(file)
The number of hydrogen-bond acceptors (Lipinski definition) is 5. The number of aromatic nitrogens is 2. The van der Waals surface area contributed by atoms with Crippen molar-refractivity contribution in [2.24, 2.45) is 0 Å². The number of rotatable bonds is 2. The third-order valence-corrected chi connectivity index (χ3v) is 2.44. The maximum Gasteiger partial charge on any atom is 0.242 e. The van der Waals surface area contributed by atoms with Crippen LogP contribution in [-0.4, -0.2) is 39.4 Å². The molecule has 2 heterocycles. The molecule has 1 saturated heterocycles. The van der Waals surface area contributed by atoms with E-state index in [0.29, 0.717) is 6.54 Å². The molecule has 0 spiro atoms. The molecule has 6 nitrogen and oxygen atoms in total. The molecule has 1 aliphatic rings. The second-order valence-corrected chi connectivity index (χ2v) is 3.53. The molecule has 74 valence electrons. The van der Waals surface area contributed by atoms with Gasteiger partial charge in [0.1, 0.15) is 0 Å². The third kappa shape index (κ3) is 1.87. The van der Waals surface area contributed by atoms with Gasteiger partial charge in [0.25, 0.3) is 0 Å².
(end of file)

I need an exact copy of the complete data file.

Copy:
The number of hydrogen-bond acceptors (Lipinski definition) is 5. The number of aromatic nitrogens is 2. The van der Waals surface area contributed by atoms with Crippen molar-refractivity contribution in [2.24, 2.45) is 0 Å². The number of rotatable bonds is 2. The third-order valence-corrected chi connectivity index (χ3v) is 2.44. The maximum Gasteiger partial charge on any atom is 0.242 e. The van der Waals surface area contributed by atoms with Crippen LogP contribution in [-0.4, -0.2) is 39.4 Å². The molecule has 2 heterocycles. The molecule has 1 saturated heterocycles. The van der Waals surface area contributed by atoms with E-state index in [0.29, 0.717) is 6.54 Å². The molecule has 0 spiro atoms. The molecule has 6 nitrogen and oxygen atoms in total. The molecule has 1 aliphatic rings. The second-order valence-corrected chi connectivity index (χ2v) is 3.53. The molecule has 74 valence electrons. The van der Waals surface area contributed by atoms with Gasteiger partial charge in [0.1, 0.15) is 0 Å². The third kappa shape index (κ3) is 1.87. The van der Waals surface area contributed by atoms with Gasteiger partial charge in [0.25, 0.3) is 0 Å².